paddedhat

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Re: Relatives who just don't get it
« Reply #3952 on: November 14, 2017, 05:00:23 PM »

Is it naive to hope she had a better life in America than she would have in the old country?

Overall, I would say, definitely. She avoided two world wars, and lived to be a remarkably healthy 94 YO. He husband died at 40 from black lung, but she continued to raise a huge family and had dozens of grandchildren, and  even more GG and GGG grandchildren.  One really notable thing was that my grandparents (including my grandmother, her daughter) were part of an exodus of my family that largely left the coal fields, and headed for bustling cities in the northeast, starting in the late 1930s.  Sixty-seventy years later there is still a multi-generational family in the old coal town, and generations of those that left, and spread all over the country. Without fail, those that left, and did so three generations ago, have created a collection of children and grandchildren that are exponentially more successful than the ones that stayed behind. This really ties into the current political realities, and the hardest of white, under-educated Trump supporters who still insist in staying in failed industrial regions while waiting for miracles. Places that have been on the downhill slide, in some cases since the mid-twentieth century, but somehow will rise from the wreckage.......................... if only somebody would come to their rescue.

Linda_Norway

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Re: Relatives who just don't get it
« Reply #3953 on: November 15, 2017, 03:24:01 AM »
<...> Sixty-seventy years later there is still a multi-generational family in the old coal town, and generations of those that left, and spread all over the country. Without fail, those that left, and did so three generations ago, have created a collection of children and grandchildren that are exponentially more successful than the ones that stayed behind. This really ties into the current political realities, and the hardest of white, under-educated Trump supporters who still insist in staying in failed industrial regions while waiting for miracles. Places that have been on the downhill slide, in some cases since the mid-twentieth century, but somehow will rise from the wreckage.......................... if only somebody would come to their rescue.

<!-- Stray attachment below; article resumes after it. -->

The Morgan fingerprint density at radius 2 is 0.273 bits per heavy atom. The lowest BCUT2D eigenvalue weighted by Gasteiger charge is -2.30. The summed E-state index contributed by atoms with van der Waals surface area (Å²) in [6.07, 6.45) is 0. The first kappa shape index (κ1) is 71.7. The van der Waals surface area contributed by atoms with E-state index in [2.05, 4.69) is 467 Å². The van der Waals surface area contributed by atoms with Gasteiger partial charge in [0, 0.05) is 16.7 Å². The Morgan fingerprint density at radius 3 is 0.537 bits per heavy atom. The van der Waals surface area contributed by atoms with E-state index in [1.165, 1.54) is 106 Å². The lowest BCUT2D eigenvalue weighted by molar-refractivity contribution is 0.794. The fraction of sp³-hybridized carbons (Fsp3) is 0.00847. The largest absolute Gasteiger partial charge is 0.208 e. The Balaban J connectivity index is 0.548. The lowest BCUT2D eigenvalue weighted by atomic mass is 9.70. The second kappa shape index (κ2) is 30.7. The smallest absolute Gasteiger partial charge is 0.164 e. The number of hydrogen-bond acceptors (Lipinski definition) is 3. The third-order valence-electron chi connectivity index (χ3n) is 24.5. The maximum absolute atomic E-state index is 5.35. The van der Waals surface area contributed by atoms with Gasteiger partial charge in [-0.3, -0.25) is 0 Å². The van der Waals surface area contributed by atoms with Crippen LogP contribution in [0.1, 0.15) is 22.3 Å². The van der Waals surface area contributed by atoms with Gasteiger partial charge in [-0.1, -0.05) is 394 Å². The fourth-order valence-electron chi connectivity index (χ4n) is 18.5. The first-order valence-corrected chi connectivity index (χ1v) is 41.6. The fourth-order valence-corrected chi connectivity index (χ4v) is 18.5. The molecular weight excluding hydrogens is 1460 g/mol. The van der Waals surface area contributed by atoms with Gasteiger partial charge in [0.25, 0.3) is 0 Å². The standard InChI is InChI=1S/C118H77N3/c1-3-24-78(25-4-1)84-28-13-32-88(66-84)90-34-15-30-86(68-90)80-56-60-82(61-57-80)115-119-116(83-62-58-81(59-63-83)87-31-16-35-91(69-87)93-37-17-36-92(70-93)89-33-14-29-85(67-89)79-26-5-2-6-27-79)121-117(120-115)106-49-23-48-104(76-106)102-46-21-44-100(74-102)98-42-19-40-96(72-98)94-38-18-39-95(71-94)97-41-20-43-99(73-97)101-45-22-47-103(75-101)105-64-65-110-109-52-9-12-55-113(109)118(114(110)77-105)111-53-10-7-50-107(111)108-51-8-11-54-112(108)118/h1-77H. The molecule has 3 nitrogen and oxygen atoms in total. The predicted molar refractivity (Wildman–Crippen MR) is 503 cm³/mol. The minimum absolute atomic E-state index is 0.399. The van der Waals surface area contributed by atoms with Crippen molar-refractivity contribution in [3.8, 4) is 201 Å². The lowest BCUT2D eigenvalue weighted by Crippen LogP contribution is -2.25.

It is indeed into your own hands to a certain degree. You can move around in your own country, and if you are European, in Europe. People in poorer parts of the world do not have that option to cross borders to the same degree, but we understand well that they try.

I also think we shouldn't expect miracles of old industries. Most old things will be replaced by modern alternatives, like wind and solar energy, robots, software. People working in coal, oil, letter posting and some sorts of manual labour, will need to look further than the area where they are born.

Cassie

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Re: Relatives who just don't get it
« Reply #3954 on: November 15, 2017, 11:43:49 AM »
What I found in rural areas is that people are usually not willing to move. When I was a vocational counselor instead of using tests to determine interest, aptitude, etc it was better to pick up the local newspaper ( back in the day) and ask them which jobs they could do.  There would be very little to choose from. We have always moved for work but many people will barely get by becaue they refuse to leave and I just don't get it.

paddedhat

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Re: Relatives who just don't get it
« Reply #3955 on: November 15, 2017, 12:49:51 PM »
What I found in rural areas is that people are usually not willing to move. When I was a vocational counselor instead of using tests to determine interest, aptitude, etc it was better to pick up the local newspaper ( back in the day) and ask them which jobs they could do.  There would be very little to choose from. We have always moved for work but many people will barely get by becaue they refuse to leave and I just don't get it.

I have volunteered on some of the reservations in South Dakota. From that experience, I really got a bit of an understanding of how strong the primal the urge to "stay with what you know" truly is. One area in particular, is home to the poorest county in the states, the poverty is grinding and lives are often hard and short. The fact that there is little chance for success unless you GTFO,  isn't the driver that most successful folks assume that it should be. 

marielle

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Re: Relatives who just don't get it
« Reply #3956 on: November 15, 2017, 01:06:21 PM »